Great film reveals Americans and British resolved differences after War of 1812

Caulk’s field house was built 1743

In the moonlight of a hot summer night, August 31, 1814, a fierce battle was fought near this farmhouse at Caulk’s Field. In 2012, the British and America came together to acknowledge and commemorate  what took place.


Caulk’s Field House Today

caulks field house

The Battle of Caulk’s Field

Caulk’s Field—Kent County braced for the return of the British in August 1814. Enemy raiders had destroyed Georgetown the previous year while terrorizing Maryland’s Eastern Shore. Now they were back in an attempt to divert attention from the main objective of Washington. They landed on the Bay shore on August 30th, and marched inland to encounter the American militia at the Isaac Caulk farm.

Capt. Sir Peter Parker, on his ship, the Menelaus, was sent up the bay to capture if possible the Kent County troops, known as the Twenty-first Regiment of Maryland Militia, then under the command of Col. Philip Reed. During the engagement Captain Parker received a mortal wound and died while being carried on the shoulders of his men back to his ship. Fourteen of the British soldiers were killed and twenty-nine wounded. Only three of Colonel Reed’s men were wounded, and those not seriously.

The Americans stood their ground during the night attack. Heavy British casualties included the popular young officer, Captain Sir Peter Parker. The victory in the Battle of Caulk’s Field boosted American morale following the enemy’s invasion of Washington, D.C.

Looking west at Caulk’s Field where the Americans were thought to be encamped.

caulks field house field


The old “Caulk’s Field” house, now owned by E. J. Watson, was built in 1743, and on the east gable the date is traced in the wall with the brick.

There was a bicentennial reenactment of the Battle of Caulk’s Field August 31, 2014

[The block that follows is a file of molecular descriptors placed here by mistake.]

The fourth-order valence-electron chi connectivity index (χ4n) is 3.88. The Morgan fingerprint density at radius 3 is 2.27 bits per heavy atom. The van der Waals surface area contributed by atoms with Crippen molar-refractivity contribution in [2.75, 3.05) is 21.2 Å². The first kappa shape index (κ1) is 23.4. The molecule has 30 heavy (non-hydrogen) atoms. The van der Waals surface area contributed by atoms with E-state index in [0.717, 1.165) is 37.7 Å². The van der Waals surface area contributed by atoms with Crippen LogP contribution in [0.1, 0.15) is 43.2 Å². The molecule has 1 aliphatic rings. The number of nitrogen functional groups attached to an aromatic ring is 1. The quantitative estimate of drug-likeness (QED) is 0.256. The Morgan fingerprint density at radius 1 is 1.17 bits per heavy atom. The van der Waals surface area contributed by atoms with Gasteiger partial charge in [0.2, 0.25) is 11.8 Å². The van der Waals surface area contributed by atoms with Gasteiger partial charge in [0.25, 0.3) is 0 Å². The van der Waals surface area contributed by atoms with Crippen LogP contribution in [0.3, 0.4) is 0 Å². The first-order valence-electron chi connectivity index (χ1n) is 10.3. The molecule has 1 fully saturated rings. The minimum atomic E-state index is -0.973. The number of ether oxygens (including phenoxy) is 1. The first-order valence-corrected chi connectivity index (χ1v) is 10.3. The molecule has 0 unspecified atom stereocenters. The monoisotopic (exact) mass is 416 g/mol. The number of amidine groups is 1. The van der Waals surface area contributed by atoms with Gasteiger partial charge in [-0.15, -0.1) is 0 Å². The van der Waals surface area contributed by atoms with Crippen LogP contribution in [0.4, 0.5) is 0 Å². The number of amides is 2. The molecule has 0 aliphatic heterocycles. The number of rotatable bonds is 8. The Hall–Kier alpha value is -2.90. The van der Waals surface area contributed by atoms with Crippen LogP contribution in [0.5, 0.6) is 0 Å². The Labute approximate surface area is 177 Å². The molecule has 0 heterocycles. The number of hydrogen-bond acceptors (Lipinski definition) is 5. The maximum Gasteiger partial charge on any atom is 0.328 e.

1.  History of Kent County Maryland, 1630-1916, Fred G Usilton.
  2. Maryland’s Colonial Eastern Shore: Historical Sketches of Counties and of Some Notable Structures Swepson Earle, Percy G. Skirven Weathervane Books, 1916

Faith and Courage: 2nd edition -A Novel of Colonial America – Faith and Courage presents the religious persecution of Quakers in Pre-Revolutionary War days of America intertwined with a love story.

In this action-packed novel, George Willson witnesses the execution of King Charles II and is forced to leave the woman he loves to witch hunters in 17th century England as he flees to his sister, Mary, and her husband Ambrose Dixon’s home in Colonial American. Ridden with guilt over difficult decisions he made to survive, George Willson and the Dixon’s embrace the Quaker faith which creates more problems for their survival in the New World.

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About Donna R Causey

Donna R. Causey, resident of Alabama, was a teacher in the public school system for twenty years. When she retired, Donna found time to focus on her lifetime passion for historical writing. She cohost the Podcast: Alabama Grist Mill and developed the websites www.alabamapioneers and

All her books can be purchased at and Barnes & Noble.

She has authored numerous genealogy books.
RIBBON OF LOVE: A Novel Of Colonial America (TAPESTRY OF LOVE)
is her first novel in the Tapestry of Love about her family where she uses actual characters, facts, dates and places to create a story about life as it might have happened in colonial Virginia. Faith and Courage: Tapestry of Love (Volume 2)
is the second book and the third FreeHearts: A Novel of Colonial America (Book 3 in the Tapestry of Love Series)
Discordance: The Cottinghams (Volume 1)
is the continuation of the story. .

For a complete list of books, visit Donna R Causey

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